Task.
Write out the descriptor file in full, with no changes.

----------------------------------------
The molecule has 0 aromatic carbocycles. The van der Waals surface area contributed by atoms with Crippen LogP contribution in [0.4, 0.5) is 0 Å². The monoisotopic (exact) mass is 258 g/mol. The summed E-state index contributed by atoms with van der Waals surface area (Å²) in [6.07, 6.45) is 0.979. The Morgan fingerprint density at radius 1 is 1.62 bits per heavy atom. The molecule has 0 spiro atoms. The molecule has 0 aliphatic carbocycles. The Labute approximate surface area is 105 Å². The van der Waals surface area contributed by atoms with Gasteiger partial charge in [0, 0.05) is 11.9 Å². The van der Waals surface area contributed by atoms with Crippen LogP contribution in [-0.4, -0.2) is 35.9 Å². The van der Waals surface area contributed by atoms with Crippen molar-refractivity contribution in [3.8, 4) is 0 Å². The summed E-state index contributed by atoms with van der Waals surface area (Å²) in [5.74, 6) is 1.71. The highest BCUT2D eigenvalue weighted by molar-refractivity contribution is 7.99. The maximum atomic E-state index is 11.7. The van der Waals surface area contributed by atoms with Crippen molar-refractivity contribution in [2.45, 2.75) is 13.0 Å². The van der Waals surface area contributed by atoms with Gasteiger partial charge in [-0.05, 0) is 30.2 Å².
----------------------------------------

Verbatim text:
The molecule has 0 aromatic carbocycles. The van der Waals surface area contributed by atoms with Crippen LogP contribution in [0.4, 0.5) is 0 Å². The monoisotopic (exact) mass is 258 g/mol. The summed E-state index contributed by atoms with van der Waals surface area (Å²) in [6.07, 6.45) is 0.979. The Morgan fingerprint density at radius 1 is 1.62 bits per heavy atom. The molecule has 0 spiro atoms. The molecule has 0 aliphatic carbocycles. The Labute approximate surface area is 105 Å². The van der Waals surface area contributed by atoms with Gasteiger partial charge in [0, 0.05) is 11.9 Å². The van der Waals surface area contributed by atoms with Crippen LogP contribution in [-0.4, -0.2) is 35.9 Å². The van der Waals surface area contributed by atoms with Crippen molar-refractivity contribution in [3.8, 4) is 0 Å². The summed E-state index contributed by atoms with van der Waals surface area (Å²) in [5.74, 6) is 1.71. The highest BCUT2D eigenvalue weighted by molar-refractivity contribution is 7.99. The maximum atomic E-state index is 11.7. The van der Waals surface area contributed by atoms with Crippen molar-refractivity contribution in [2.45, 2.75) is 13.0 Å². The van der Waals surface area contributed by atoms with Gasteiger partial charge in [-0.05, 0) is 30.2 Å².